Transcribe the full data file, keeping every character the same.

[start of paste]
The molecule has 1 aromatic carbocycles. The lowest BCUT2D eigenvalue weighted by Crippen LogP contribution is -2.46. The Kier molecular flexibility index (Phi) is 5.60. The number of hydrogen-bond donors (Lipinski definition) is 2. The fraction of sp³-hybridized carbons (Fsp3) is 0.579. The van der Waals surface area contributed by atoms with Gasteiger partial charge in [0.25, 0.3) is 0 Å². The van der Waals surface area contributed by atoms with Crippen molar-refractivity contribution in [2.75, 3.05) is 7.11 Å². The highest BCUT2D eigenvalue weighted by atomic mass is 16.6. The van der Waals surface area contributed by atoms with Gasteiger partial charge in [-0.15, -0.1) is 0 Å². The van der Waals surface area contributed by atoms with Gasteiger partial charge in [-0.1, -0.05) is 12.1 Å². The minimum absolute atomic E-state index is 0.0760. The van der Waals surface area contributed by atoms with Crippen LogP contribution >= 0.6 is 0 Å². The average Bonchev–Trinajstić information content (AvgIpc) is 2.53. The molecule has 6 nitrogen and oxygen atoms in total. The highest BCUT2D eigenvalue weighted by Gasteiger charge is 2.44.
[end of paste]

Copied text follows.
The molecule has 1 aromatic carbocycles. The lowest BCUT2D eigenvalue weighted by Crippen LogP contribution is -2.46. The Kier molecular flexibility index (Phi) is 5.60. The number of hydrogen-bond donors (Lipinski definition) is 2. The fraction of sp³-hybridized carbons (Fsp3) is 0.579. The van der Waals surface area contributed by atoms with Gasteiger partial charge in [0.25, 0.3) is 0 Å². The van der Waals surface area contributed by atoms with Crippen molar-refractivity contribution in [2.75, 3.05) is 7.11 Å². The highest BCUT2D eigenvalue weighted by atomic mass is 16.6. The van der Waals surface area contributed by atoms with Gasteiger partial charge in [-0.15, -0.1) is 0 Å². The van der Waals surface area contributed by atoms with Gasteiger partial charge in [-0.1, -0.05) is 12.1 Å². The minimum absolute atomic E-state index is 0.0760. The van der Waals surface area contributed by atoms with Crippen LogP contribution >= 0.6 is 0 Å². The average Bonchev–Trinajstić information content (AvgIpc) is 2.53. The molecule has 6 nitrogen and oxygen atoms in total. The highest BCUT2D eigenvalue weighted by Gasteiger charge is 2.44.